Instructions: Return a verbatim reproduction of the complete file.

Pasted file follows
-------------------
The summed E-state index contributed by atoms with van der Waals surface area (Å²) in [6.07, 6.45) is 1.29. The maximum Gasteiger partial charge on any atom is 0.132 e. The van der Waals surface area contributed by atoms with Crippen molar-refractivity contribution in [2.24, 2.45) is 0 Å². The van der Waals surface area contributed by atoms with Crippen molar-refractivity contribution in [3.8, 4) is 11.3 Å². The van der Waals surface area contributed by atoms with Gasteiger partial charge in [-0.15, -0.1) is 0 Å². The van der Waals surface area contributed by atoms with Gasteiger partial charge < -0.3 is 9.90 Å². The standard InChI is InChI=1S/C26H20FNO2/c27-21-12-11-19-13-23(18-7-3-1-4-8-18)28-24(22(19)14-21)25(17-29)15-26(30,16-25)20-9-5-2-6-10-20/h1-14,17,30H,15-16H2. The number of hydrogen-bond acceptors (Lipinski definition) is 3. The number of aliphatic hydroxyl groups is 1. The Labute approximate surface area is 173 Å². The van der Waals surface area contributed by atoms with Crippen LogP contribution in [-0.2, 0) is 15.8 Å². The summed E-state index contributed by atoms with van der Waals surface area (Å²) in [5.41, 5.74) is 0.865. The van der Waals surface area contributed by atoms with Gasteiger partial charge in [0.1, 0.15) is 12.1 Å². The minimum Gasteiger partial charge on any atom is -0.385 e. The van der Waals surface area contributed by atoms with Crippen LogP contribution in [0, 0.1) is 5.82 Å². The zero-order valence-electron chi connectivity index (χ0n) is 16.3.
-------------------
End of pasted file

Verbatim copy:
The summed E-state index contributed by atoms with van der Waals surface area (Å²) in [6.07, 6.45) is 1.29. The maximum Gasteiger partial charge on any atom is 0.132 e. The van der Waals surface area contributed by atoms with Crippen molar-refractivity contribution in [2.24, 2.45) is 0 Å². The van der Waals surface area contributed by atoms with Crippen molar-refractivity contribution in [3.8, 4) is 11.3 Å². The van der Waals surface area contributed by atoms with Gasteiger partial charge in [-0.15, -0.1) is 0 Å². The van der Waals surface area contributed by atoms with Gasteiger partial charge < -0.3 is 9.90 Å². The standard InChI is InChI=1S/C26H20FNO2/c27-21-12-11-19-13-23(18-7-3-1-4-8-18)28-24(22(19)14-21)25(17-29)15-26(30,16-25)20-9-5-2-6-10-20/h1-14,17,30H,15-16H2. The number of hydrogen-bond acceptors (Lipinski definition) is 3. The number of aliphatic hydroxyl groups is 1. The Labute approximate surface area is 173 Å². The van der Waals surface area contributed by atoms with Crippen LogP contribution in [-0.2, 0) is 15.8 Å². The summed E-state index contributed by atoms with van der Waals surface area (Å²) in [5.41, 5.74) is 0.865. The van der Waals surface area contributed by atoms with Gasteiger partial charge in [0.1, 0.15) is 12.1 Å². The minimum Gasteiger partial charge on any atom is -0.385 e. The van der Waals surface area contributed by atoms with Crippen LogP contribution in [0, 0.1) is 5.82 Å². The zero-order valence-electron chi connectivity index (χ0n) is 16.3.